Crain Transforms an Historic Building into an Entertainment Venue

Crain Transforms an Historic Building into an Entertainment Venue

Crain Construction renovated one of the most high-profile, historic buildings in downtown Nashville, transforming 22,500 square feet into Acme Seed & Feed, a four-story, cocktail, culinary and entertainment space at the foot of the Cumberland River.

Nashville restaurateur Tom Morales and a local investment group tapped Crain Construction to convert the long-vacant downtown Acme Feed building into a new bar/restaurant and music venue. And, the group wanted the project completed in 214 days so the venue would be open during the heavy tourism season.

Tight timelines, original 120-year-old construction and a major music festival staged near the project area were just some of the challenges the construction team encountered while renovating the Acme building to standards that keep it on the National Register of Historic Places.

“We were working under an extremely tight timeframe,” said Gary Doebler, Crain Construction senior project manager. “So, we flooded the project with manpower and worked nights and weekends. It took four months and five days from obtaining a building permit to codes administration issuing a temporary use and occupancy.”

During that time, the Crain Construction team renovated a basement and three floors and added a rooftop terrace. The entire interior of the landmark building was demolished, with the exception of the floors, beams and columns. The brick exterior remained intact, but all doors and windows were replaced. Wood flooring and bead board ceilings were salvaged and reused as bars and tables.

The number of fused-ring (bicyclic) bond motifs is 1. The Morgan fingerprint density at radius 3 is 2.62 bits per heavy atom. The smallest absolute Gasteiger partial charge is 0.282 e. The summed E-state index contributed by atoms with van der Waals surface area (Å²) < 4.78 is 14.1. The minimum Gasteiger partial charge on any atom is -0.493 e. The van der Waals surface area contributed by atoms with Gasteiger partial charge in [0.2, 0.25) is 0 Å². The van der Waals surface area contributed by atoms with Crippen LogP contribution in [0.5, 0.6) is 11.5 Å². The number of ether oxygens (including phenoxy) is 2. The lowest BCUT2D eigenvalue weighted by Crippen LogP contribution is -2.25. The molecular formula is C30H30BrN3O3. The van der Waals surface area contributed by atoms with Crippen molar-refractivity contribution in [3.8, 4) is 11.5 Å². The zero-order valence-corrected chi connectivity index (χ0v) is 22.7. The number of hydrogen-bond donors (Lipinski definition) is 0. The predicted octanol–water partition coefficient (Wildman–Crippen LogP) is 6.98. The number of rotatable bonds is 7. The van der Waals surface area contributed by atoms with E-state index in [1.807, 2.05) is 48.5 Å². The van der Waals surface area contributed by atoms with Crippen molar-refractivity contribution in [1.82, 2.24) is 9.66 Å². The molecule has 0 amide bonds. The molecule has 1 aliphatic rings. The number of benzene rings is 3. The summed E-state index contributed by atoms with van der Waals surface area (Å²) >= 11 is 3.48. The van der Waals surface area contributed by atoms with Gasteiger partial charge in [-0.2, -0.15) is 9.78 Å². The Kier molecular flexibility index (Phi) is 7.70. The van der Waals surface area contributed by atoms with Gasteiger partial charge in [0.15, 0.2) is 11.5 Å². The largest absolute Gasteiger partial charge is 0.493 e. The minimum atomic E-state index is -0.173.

Since the historic building was built on a limestone foundation, concrete and rebar foundations were added and new 60-foot steel columns were lowered through the roof and down three floors to the basement to help provide support for a new rooftop terrace. Fourteen columns were relocated to open up the third floor and provide better sightlines to the performance stage.

Additionally, two stairwells were built, two elevators and new restrooms were added, and new mechanical and electrical systems were installed. Underground water and sewer lines were also relocated.

“You uncover a lot of unknowns in an old building, especially one built in 1890 that has been empty for the last 20 years,” Doebler said. “There was one bathroom, no HVAC and nothing was level so it was hard to rely on control points from floor to floor.”

Due to the 1890s construction and lack of stairwells and elevators in the three-story building, all work was done from ladders and scaffolding, yet there were no reported injuries during the renovation. Additionally, most materials were delivered through an open window on the alley and staged inside the building because of the building’s zero-lot line and abutment to an adjacent building.

The $5 million-plus renovation was well underway in June, when 80,000 people descended on the project area for the four-day CMA Music Festival. Streets around the construction site were closed causing the crew to travel by foot and deliveries were suspended. A month later the street closures and suspended deliveries were repeated for Nashville’s riverfront Fourth of July celebration.

The first floor of the new Acme Feed & Seed opened in 127 days, while the upper floors were still under construction. The project was completed in 148 days. The project team of Crain Construction and Tuck-Hinton Architects worked collaboratively and saved $552,860 on the project through value engineering.

The Acme Farm Supply Building was placed on the National Register of Historic Places in 1998. One year later the business closed its doors after 56 years at that location and 91 years in business. Over the years, the building has been home to Cummins Brothers Grocery, Southern Soda Works, Continental Baking Powder Co., Ford Flour Co., D. Byrd and Co., Bearden Buggy, Sherman Transfer Co., Chadwell Transfer and Storage Co. and Tennessee Wholesale Drug Co.

To see photos of the finished renovation, click here.